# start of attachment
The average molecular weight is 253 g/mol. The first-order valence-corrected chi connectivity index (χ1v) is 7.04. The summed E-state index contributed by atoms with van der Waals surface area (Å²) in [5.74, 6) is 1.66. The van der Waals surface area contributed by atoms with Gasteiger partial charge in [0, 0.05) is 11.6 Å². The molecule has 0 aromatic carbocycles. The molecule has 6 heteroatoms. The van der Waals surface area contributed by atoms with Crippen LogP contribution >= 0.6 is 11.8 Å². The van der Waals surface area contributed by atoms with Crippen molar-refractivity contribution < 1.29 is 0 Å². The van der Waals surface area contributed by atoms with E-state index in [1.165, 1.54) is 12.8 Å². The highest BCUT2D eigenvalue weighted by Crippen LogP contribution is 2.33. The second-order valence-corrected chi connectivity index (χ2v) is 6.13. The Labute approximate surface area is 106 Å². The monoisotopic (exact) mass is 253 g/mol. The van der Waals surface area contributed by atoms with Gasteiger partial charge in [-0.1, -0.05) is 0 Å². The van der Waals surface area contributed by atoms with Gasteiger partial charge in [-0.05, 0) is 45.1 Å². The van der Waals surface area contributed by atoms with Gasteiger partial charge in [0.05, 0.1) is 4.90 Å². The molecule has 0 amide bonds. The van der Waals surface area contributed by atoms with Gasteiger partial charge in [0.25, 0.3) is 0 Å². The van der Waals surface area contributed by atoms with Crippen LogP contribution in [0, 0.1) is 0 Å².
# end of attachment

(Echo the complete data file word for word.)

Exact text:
The average molecular weight is 253 g/mol. The first-order valence-corrected chi connectivity index (χ1v) is 7.04. The summed E-state index contributed by atoms with van der Waals surface area (Å²) in [5.74, 6) is 1.66. The van der Waals surface area contributed by atoms with Gasteiger partial charge in [0, 0.05) is 11.6 Å². The molecule has 0 aromatic carbocycles. The molecule has 6 heteroatoms. The van der Waals surface area contributed by atoms with Crippen LogP contribution >= 0.6 is 11.8 Å². The van der Waals surface area contributed by atoms with Crippen molar-refractivity contribution < 1.29 is 0 Å². The van der Waals surface area contributed by atoms with E-state index in [1.165, 1.54) is 12.8 Å². The highest BCUT2D eigenvalue weighted by Crippen LogP contribution is 2.33. The second-order valence-corrected chi connectivity index (χ2v) is 6.13. The Labute approximate surface area is 106 Å². The monoisotopic (exact) mass is 253 g/mol. The van der Waals surface area contributed by atoms with Gasteiger partial charge in [-0.1, -0.05) is 0 Å². The van der Waals surface area contributed by atoms with Gasteiger partial charge in [-0.05, 0) is 45.1 Å². The van der Waals surface area contributed by atoms with Gasteiger partial charge in [0.05, 0.1) is 4.90 Å². The molecule has 0 amide bonds. The van der Waals surface area contributed by atoms with Gasteiger partial charge in [0.25, 0.3) is 0 Å². The van der Waals surface area contributed by atoms with Crippen LogP contribution in [0, 0.1) is 0 Å².